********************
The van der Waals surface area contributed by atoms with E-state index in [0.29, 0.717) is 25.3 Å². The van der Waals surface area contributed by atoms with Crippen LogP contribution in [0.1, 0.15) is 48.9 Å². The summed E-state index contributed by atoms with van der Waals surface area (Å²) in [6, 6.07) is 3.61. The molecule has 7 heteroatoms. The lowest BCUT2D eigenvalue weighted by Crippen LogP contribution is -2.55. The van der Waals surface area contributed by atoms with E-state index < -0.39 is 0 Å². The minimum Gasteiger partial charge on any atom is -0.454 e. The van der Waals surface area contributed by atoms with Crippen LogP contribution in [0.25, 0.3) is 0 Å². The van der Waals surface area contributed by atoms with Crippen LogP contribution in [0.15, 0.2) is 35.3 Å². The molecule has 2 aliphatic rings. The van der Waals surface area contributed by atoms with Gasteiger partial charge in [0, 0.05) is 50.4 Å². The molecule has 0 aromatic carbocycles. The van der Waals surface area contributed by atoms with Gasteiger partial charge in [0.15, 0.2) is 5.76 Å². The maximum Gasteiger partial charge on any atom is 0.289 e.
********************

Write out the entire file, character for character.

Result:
The van der Waals surface area contributed by atoms with E-state index in [0.29, 0.717) is 25.3 Å². The van der Waals surface area contributed by atoms with Crippen LogP contribution in [0.1, 0.15) is 48.9 Å². The summed E-state index contributed by atoms with van der Waals surface area (Å²) in [6, 6.07) is 3.61. The molecule has 7 heteroatoms. The lowest BCUT2D eigenvalue weighted by Crippen LogP contribution is -2.55. The van der Waals surface area contributed by atoms with E-state index < -0.39 is 0 Å². The minimum Gasteiger partial charge on any atom is -0.454 e. The van der Waals surface area contributed by atoms with Crippen LogP contribution in [0.25, 0.3) is 0 Å². The van der Waals surface area contributed by atoms with Crippen LogP contribution in [0.15, 0.2) is 35.3 Å². The molecule has 2 aliphatic rings. The van der Waals surface area contributed by atoms with Gasteiger partial charge in [0, 0.05) is 50.4 Å². The molecule has 0 aromatic carbocycles. The van der Waals surface area contributed by atoms with Gasteiger partial charge in [0.15, 0.2) is 5.76 Å². The maximum Gasteiger partial charge on any atom is 0.289 e.